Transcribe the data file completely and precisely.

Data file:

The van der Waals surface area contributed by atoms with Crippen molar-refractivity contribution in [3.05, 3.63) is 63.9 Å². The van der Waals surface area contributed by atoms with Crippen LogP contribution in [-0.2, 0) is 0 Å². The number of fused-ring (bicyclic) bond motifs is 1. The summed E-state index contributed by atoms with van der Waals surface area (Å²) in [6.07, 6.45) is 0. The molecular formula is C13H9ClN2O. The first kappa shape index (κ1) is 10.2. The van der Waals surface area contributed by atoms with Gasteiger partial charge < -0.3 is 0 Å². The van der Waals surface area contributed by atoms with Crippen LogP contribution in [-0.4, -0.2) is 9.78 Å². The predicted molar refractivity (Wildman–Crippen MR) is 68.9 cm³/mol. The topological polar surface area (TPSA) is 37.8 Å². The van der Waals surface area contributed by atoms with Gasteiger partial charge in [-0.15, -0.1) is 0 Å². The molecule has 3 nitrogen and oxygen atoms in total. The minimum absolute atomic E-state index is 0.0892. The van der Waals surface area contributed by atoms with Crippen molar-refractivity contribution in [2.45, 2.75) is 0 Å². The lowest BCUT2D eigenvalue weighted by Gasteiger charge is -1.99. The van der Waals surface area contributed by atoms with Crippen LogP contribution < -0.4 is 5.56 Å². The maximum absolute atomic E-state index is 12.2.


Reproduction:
The van der Waals surface area contributed by atoms with Crippen molar-refractivity contribution in [3.05, 3.63) is 63.9 Å². The van der Waals surface area contributed by atoms with Crippen LogP contribution in [-0.2, 0) is 0 Å². The number of fused-ring (bicyclic) bond motifs is 1. The summed E-state index contributed by atoms with van der Waals surface area (Å²) in [6.07, 6.45) is 0. The molecular formula is C13H9ClN2O. The first kappa shape index (κ1) is 10.2. The van der Waals surface area contributed by atoms with Gasteiger partial charge < -0.3 is 0 Å². The van der Waals surface area contributed by atoms with Crippen LogP contribution in [-0.4, -0.2) is 9.78 Å². The predicted molar refractivity (Wildman–Crippen MR) is 68.9 cm³/mol. The topological polar surface area (TPSA) is 37.8 Å². The van der Waals surface area contributed by atoms with Gasteiger partial charge in [-0.15, -0.1) is 0 Å². The molecule has 3 nitrogen and oxygen atoms in total. The minimum absolute atomic E-state index is 0.0892. The van der Waals surface area contributed by atoms with Crippen molar-refractivity contribution in [2.45, 2.75) is 0 Å². The lowest BCUT2D eigenvalue weighted by Gasteiger charge is -1.99. The van der Waals surface area contributed by atoms with Crippen LogP contribution < -0.4 is 5.56 Å². The maximum absolute atomic E-state index is 12.2.